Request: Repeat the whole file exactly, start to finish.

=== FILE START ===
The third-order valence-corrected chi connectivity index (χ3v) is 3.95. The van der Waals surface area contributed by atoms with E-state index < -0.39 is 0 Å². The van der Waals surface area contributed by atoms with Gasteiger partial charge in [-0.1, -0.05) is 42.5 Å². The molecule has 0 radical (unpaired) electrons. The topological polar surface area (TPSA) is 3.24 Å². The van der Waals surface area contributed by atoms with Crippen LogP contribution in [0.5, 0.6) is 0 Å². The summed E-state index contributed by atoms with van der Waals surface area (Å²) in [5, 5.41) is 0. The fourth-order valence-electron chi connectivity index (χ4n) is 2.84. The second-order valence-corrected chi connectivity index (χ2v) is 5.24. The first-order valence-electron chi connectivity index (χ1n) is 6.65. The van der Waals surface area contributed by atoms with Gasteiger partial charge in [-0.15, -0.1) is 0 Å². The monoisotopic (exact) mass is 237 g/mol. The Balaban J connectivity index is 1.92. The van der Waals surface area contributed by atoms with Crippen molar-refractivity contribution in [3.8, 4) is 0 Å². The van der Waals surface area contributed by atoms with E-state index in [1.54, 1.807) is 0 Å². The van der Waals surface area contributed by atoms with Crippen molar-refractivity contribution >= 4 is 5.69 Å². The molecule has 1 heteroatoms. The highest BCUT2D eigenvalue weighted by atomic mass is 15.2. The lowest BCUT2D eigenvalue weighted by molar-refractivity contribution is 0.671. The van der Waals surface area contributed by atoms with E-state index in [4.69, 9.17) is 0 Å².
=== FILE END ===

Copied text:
The third-order valence-corrected chi connectivity index (χ3v) is 3.95. The van der Waals surface area contributed by atoms with E-state index < -0.39 is 0 Å². The van der Waals surface area contributed by atoms with Gasteiger partial charge in [-0.1, -0.05) is 42.5 Å². The molecule has 0 radical (unpaired) electrons. The topological polar surface area (TPSA) is 3.24 Å². The van der Waals surface area contributed by atoms with Crippen LogP contribution in [0.5, 0.6) is 0 Å². The summed E-state index contributed by atoms with van der Waals surface area (Å²) in [5, 5.41) is 0. The fourth-order valence-electron chi connectivity index (χ4n) is 2.84. The second-order valence-corrected chi connectivity index (χ2v) is 5.24. The first-order valence-electron chi connectivity index (χ1n) is 6.65. The van der Waals surface area contributed by atoms with Gasteiger partial charge in [-0.15, -0.1) is 0 Å². The monoisotopic (exact) mass is 237 g/mol. The Balaban J connectivity index is 1.92. The van der Waals surface area contributed by atoms with Crippen molar-refractivity contribution in [3.8, 4) is 0 Å². The van der Waals surface area contributed by atoms with E-state index in [1.54, 1.807) is 0 Å². The van der Waals surface area contributed by atoms with Crippen molar-refractivity contribution >= 4 is 5.69 Å². The molecule has 1 heteroatoms. The highest BCUT2D eigenvalue weighted by atomic mass is 15.2. The lowest BCUT2D eigenvalue weighted by molar-refractivity contribution is 0.671. The van der Waals surface area contributed by atoms with E-state index in [4.69, 9.17) is 0 Å².